The Lithuanian Society for the Study of Religions held its third international conference on 23 to 24 October, 2015, in Lithuania’s beautiful capital Vilnius. Some sixty scholars from 21 countries and four continents participated in a successful event in the handsome campus of the soon 450-year-old Vilnius University.
The title of the conference was “Life Here and Hereafter: Beliefs and Practices.” The University of Helsinki was represented by two postdoctoral researchers, anthropologist Ibrahim Abraham from the Department of Social Research (Faculty of Social Sciences) and Sami Yli-Karjanmaa from the CSTT. Yli-Karjanmaa presented the results of his doctoral thesis concerning Philo of Alexandria’s endorsement of reincarnation.
The opening keynote speech by Tony Walter (University of Bath, Centre for Death and Society) was very interesting from the viewpoint of the study of the thought world of antiquity, although it discussed the modern belief—especially prevalent online—that the dead become angels who have wings and who can watch over the living. Many of the components of this belief are very old; cf., e.g., Euripides: “This woman died in the stead of her husband/and now she is a blessed divinity (δαίμων)./Hail, Lady, and grant us your blessing!” (Alcestis 1002–1004, tr. Kovacs). But the components do not seem to have merged quite this way before; Philo, for one, regarded the human souls and angels as two separate species. Such a belief is also not actually taught anywhere, not even in popular books on angels.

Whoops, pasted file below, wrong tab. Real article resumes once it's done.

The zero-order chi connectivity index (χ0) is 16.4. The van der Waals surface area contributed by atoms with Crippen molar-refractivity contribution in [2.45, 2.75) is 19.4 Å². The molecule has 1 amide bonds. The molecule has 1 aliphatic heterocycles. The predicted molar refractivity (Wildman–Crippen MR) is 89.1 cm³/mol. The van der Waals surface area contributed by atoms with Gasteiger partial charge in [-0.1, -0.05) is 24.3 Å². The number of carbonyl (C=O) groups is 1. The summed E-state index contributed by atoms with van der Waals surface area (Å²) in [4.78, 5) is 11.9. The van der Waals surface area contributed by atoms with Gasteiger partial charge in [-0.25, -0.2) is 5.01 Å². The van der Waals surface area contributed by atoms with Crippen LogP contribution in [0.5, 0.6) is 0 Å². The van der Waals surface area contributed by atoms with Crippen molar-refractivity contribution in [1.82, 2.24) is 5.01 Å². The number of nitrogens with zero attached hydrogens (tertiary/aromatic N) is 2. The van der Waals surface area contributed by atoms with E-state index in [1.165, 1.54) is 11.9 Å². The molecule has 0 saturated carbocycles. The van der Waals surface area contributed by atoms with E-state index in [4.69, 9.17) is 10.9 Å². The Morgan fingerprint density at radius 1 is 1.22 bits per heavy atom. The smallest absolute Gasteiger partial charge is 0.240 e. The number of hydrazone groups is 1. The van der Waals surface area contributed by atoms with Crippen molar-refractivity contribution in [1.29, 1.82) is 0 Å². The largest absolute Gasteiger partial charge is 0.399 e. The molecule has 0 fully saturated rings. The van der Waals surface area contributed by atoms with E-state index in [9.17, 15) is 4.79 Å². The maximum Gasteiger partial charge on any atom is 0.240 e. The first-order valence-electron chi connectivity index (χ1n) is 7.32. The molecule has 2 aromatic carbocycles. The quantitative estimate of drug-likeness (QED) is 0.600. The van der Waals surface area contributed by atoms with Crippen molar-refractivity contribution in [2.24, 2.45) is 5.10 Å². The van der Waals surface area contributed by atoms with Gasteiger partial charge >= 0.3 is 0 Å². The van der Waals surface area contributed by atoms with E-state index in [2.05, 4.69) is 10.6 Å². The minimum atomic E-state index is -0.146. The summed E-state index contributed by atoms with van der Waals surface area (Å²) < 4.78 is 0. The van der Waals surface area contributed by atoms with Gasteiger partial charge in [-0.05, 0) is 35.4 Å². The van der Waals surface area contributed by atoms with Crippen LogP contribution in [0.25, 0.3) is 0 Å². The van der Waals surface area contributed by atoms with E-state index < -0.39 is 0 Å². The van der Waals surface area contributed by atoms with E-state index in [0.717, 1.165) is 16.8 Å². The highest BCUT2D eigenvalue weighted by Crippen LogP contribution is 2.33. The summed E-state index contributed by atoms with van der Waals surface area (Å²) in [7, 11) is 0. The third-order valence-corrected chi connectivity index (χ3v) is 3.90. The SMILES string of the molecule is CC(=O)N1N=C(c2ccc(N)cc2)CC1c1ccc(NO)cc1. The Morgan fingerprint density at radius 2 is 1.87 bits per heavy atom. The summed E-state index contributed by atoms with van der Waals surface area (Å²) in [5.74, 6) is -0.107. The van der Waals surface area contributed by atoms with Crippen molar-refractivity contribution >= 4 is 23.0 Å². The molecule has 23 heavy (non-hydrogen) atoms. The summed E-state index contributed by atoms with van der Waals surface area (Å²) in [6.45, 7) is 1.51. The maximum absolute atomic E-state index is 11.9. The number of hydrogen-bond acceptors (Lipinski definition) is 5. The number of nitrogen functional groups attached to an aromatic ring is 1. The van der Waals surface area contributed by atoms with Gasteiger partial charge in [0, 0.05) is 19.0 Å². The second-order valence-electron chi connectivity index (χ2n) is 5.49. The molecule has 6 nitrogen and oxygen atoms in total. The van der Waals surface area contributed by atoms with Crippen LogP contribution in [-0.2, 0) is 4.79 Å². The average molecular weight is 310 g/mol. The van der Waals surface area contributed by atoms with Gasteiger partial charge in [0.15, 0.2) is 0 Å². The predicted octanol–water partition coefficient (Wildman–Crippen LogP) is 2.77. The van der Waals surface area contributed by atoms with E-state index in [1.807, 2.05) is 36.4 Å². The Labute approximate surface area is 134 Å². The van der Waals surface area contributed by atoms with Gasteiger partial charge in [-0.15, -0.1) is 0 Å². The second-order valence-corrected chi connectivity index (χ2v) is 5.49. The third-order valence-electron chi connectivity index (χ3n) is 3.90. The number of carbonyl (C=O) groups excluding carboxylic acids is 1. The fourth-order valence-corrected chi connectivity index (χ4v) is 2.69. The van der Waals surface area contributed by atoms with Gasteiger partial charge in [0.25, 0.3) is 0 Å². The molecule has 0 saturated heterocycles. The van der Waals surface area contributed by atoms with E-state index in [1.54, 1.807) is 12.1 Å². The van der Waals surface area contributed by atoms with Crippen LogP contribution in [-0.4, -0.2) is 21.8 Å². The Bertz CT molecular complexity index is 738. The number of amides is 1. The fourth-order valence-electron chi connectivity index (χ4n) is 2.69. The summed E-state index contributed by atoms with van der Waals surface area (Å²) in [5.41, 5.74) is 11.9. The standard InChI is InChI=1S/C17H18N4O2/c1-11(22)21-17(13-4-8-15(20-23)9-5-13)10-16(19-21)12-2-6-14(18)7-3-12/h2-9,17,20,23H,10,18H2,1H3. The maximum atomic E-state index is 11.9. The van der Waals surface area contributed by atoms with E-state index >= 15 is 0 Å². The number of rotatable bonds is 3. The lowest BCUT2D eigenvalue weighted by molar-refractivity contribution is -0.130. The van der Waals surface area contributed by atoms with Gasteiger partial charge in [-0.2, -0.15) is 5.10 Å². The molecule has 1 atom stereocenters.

The sessions of the conference explored both ancient and modern concepts of the afterlife within all the main religious traditions as well as new religious movements. The lectures approached their topics through beliefs, practices, art, cinema and literature.
The closing plenary session was addressed by the church historian Atko Remmel (University of Tartu) whose thought-provoking lecture exemplified what consequences the neglect of religious education (in Estonia in the Soviet era) can have: religious concepts are no longer understood. Perhaps the most striking detail of all was that 27% of those Estonians who in a recent poll considered themselves atheists said they believed in reincarnation although only 5% of them believed that humans have a soul. Once again, one was reminded of the importance of understanding and studying religious texts and traditions at all levels of the education system.
Text: Sami Yli-Karjanmaa